School Daze the stranded sea lion pup
School Daze, the stranded California sea lion pup, is back in hospital at Sausalito's Marine Mammal Center in the San Francisco Bay Area Giancarlo Rulli, courtesy the Marine Mammal Center of Sausalito

A sea lion pup who has been in animal rehab before ended up near a highway in the San Francisco Bay of California on 4 April.

The pup, nicknamed School Daze the last time he was picked up by the Marine Mammal Center in Sausalito and nursed back to health, was hungry and disoriented, said rescuers. He is one of 80 stranded sea lion pups already picked up this season by the Mammal Center, which has dealt with a record number of the young animals for four years running.

Experts chalk up the count to global warming and vanishing fish populations. They believe the fish have headed deeper into the sea to follow the colder water away from the warming coast. The nursing pups' mothers spend too long away hunting for the far-flung food, leaving them to starve until the desperate young strike out too soon on their own.

This year pup weights appear to be at a historic low, with nine-month-old pups not much bigger than three-month olds.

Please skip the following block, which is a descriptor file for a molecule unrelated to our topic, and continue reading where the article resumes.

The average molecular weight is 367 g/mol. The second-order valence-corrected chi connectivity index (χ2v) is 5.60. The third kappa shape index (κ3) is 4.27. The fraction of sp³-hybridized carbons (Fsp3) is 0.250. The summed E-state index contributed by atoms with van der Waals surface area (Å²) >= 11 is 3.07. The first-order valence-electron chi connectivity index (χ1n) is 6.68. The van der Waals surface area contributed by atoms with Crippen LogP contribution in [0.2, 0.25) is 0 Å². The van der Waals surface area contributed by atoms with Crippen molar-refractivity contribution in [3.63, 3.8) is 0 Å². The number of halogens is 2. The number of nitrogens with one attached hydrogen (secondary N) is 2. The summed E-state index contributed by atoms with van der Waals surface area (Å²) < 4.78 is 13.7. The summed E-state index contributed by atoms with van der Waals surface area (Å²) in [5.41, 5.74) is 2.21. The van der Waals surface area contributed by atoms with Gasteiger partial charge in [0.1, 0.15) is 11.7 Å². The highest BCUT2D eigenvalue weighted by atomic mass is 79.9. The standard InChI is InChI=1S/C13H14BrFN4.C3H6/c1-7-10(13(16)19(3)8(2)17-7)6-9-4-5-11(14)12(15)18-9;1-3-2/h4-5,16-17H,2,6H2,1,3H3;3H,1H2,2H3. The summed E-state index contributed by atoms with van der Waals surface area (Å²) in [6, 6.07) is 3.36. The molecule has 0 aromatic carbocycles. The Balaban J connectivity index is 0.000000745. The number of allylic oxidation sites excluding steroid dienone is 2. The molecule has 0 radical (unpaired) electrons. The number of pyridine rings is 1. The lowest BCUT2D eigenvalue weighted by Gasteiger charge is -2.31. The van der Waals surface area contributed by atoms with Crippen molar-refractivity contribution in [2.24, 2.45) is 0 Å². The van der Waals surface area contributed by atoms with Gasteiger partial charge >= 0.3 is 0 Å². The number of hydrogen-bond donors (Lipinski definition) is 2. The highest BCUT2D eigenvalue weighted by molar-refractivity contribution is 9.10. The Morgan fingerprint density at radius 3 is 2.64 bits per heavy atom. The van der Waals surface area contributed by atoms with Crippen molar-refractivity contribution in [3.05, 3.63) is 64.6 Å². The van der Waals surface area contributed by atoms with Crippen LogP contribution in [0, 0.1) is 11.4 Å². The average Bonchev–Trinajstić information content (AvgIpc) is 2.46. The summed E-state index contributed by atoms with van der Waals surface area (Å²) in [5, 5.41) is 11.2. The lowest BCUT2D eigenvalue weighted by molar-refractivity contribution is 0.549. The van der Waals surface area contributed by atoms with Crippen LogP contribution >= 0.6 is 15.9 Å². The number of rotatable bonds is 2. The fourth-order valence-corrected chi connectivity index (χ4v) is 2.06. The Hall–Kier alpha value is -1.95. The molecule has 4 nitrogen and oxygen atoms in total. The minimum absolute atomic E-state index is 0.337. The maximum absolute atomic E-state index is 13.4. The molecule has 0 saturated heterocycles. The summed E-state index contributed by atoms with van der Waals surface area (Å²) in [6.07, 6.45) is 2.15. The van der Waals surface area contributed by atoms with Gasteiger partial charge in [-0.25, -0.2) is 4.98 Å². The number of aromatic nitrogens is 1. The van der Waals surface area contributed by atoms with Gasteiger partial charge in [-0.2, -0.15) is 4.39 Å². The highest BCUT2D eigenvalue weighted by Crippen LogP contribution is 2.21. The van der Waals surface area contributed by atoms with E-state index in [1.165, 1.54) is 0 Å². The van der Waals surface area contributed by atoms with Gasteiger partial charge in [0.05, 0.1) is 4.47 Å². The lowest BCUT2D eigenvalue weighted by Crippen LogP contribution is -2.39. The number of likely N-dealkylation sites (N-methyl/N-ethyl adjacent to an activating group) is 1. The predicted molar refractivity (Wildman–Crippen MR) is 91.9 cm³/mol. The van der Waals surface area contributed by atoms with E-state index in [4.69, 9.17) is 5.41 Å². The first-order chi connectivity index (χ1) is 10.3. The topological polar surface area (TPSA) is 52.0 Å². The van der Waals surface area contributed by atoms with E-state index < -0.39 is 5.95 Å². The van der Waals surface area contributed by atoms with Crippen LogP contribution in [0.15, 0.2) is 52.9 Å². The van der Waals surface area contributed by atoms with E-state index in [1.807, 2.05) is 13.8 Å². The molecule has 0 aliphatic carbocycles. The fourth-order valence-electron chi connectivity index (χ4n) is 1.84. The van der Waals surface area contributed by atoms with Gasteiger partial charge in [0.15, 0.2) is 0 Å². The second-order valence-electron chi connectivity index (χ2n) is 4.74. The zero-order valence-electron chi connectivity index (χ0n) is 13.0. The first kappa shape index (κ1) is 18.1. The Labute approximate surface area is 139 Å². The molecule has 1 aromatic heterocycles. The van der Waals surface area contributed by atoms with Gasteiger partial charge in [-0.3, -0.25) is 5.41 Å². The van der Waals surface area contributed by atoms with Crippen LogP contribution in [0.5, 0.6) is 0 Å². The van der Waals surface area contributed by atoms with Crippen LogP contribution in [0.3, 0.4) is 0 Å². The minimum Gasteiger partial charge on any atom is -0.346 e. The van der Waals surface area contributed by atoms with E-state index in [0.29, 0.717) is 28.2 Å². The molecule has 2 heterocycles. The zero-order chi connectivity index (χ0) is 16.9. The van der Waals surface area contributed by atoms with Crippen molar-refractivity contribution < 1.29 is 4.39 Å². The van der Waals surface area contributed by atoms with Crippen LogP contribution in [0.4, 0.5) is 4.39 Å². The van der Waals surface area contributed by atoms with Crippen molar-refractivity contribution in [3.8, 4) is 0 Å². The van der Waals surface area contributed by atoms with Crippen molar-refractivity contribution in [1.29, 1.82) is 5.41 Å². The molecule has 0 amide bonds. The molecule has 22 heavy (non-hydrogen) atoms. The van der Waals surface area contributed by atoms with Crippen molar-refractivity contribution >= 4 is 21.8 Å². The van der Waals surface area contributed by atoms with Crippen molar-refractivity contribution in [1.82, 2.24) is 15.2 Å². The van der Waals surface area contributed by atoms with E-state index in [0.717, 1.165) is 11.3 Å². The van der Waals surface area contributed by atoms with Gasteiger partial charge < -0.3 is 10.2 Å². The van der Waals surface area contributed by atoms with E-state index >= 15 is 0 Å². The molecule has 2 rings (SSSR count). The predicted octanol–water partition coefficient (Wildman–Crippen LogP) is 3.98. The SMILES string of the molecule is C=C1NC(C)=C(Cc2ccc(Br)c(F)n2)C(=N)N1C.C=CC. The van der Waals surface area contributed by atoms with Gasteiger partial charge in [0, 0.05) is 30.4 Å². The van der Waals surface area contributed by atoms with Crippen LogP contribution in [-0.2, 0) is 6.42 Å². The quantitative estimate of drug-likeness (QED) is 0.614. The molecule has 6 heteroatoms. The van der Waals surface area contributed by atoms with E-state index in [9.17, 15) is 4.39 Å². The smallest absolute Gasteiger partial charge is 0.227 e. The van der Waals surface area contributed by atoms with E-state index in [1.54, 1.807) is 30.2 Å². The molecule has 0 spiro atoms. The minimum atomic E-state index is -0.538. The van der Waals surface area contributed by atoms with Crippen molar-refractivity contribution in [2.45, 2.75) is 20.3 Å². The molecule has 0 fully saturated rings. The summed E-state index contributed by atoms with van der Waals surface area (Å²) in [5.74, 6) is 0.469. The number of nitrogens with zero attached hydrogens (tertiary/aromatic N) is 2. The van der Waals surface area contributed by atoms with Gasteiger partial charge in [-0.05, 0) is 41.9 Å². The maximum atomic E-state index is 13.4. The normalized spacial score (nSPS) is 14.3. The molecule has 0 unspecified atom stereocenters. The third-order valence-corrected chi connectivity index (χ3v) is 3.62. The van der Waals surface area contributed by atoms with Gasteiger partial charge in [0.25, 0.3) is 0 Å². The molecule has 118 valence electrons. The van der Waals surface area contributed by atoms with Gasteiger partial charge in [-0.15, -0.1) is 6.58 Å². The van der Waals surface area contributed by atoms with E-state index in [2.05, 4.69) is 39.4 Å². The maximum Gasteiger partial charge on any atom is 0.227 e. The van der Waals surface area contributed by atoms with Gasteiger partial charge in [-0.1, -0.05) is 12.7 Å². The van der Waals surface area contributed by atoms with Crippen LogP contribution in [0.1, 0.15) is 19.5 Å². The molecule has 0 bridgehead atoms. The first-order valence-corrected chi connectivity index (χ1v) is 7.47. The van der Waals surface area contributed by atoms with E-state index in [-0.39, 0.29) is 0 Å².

But a new element the last two years is a toxic algae bloom in the Pacific, which, if ingested by the sea lions can cause brain damage, leaving the animals confused and disoriented. Many scientists believe the warming waters are fueling the spread of the toxin as the bloom seems to be expanding with areas of a hotter sea.

Mammal centre scientists fear that School Daze may have eaten the domoic acid toxin hunting in the ocean or ingested it in his mother's womb. He was released in January at the more remote Farallon Islands, but has been spotted several times recently closer to San Francisco even skinnier than usual.

He will undergo a thorough physical exam and an MRI to determine if he has suffered brain damage. Scientists are worried now that the relentless sea lion starvation years are beginning to have a serious impact on the once-mighty Pacific population.

"After four years of sea lions in crisis, the initial shock of seeing so many starving sea lions is over and now we're really starting to worry about long-term impacts on the population as a whole," said Dr Shawn Johnson, director of Veterinary Science at the Center.